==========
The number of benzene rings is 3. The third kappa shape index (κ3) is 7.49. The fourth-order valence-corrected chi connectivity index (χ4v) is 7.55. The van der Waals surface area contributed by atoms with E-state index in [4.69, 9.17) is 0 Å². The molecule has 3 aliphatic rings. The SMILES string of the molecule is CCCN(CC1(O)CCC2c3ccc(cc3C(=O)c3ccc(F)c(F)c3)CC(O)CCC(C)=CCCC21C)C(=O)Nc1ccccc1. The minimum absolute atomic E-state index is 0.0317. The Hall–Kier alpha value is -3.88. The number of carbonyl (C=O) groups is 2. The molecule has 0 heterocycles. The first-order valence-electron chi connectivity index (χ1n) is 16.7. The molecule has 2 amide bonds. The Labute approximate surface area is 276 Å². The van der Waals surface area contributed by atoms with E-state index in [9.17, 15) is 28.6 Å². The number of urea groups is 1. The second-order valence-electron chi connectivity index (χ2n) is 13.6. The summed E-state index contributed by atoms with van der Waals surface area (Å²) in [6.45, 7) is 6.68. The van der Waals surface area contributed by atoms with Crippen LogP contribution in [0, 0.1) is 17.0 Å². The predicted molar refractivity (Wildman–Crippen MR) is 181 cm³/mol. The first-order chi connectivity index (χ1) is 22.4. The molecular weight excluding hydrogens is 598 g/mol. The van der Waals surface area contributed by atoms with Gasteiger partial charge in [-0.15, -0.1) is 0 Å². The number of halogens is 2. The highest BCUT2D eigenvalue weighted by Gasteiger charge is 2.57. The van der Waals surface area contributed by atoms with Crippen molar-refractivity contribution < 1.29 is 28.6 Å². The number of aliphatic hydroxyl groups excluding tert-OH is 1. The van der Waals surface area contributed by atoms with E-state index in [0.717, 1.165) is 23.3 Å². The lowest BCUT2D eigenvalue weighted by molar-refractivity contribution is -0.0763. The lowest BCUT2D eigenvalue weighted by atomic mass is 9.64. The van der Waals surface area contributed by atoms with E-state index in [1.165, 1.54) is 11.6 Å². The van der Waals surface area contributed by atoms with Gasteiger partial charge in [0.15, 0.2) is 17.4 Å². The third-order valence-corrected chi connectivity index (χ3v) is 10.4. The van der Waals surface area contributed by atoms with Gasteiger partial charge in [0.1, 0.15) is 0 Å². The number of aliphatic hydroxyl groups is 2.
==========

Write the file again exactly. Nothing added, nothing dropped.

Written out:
The number of benzene rings is 3. The third kappa shape index (κ3) is 7.49. The fourth-order valence-corrected chi connectivity index (χ4v) is 7.55. The van der Waals surface area contributed by atoms with E-state index in [4.69, 9.17) is 0 Å². The molecule has 3 aliphatic rings. The SMILES string of the molecule is CCCN(CC1(O)CCC2c3ccc(cc3C(=O)c3ccc(F)c(F)c3)CC(O)CCC(C)=CCCC21C)C(=O)Nc1ccccc1. The minimum absolute atomic E-state index is 0.0317. The Hall–Kier alpha value is -3.88. The number of carbonyl (C=O) groups is 2. The molecule has 0 heterocycles. The first-order valence-electron chi connectivity index (χ1n) is 16.7. The molecule has 2 amide bonds. The Labute approximate surface area is 276 Å². The van der Waals surface area contributed by atoms with E-state index in [9.17, 15) is 28.6 Å². The number of urea groups is 1. The second-order valence-electron chi connectivity index (χ2n) is 13.6. The summed E-state index contributed by atoms with van der Waals surface area (Å²) in [6.45, 7) is 6.68. The van der Waals surface area contributed by atoms with Crippen LogP contribution in [0, 0.1) is 17.0 Å². The predicted molar refractivity (Wildman–Crippen MR) is 181 cm³/mol. The first-order chi connectivity index (χ1) is 22.4. The molecular weight excluding hydrogens is 598 g/mol. The van der Waals surface area contributed by atoms with Gasteiger partial charge in [-0.15, -0.1) is 0 Å². The number of halogens is 2. The highest BCUT2D eigenvalue weighted by Gasteiger charge is 2.57. The van der Waals surface area contributed by atoms with Crippen molar-refractivity contribution < 1.29 is 28.6 Å². The number of aliphatic hydroxyl groups excluding tert-OH is 1. The van der Waals surface area contributed by atoms with E-state index in [0.717, 1.165) is 23.3 Å². The lowest BCUT2D eigenvalue weighted by molar-refractivity contribution is -0.0763. The lowest BCUT2D eigenvalue weighted by atomic mass is 9.64. The van der Waals surface area contributed by atoms with E-state index in [1.165, 1.54) is 11.6 Å². The van der Waals surface area contributed by atoms with Gasteiger partial charge in [0.15, 0.2) is 17.4 Å². The third-order valence-corrected chi connectivity index (χ3v) is 10.4. The van der Waals surface area contributed by atoms with Gasteiger partial charge in [0.1, 0.15) is 0 Å². The number of aliphatic hydroxyl groups is 2.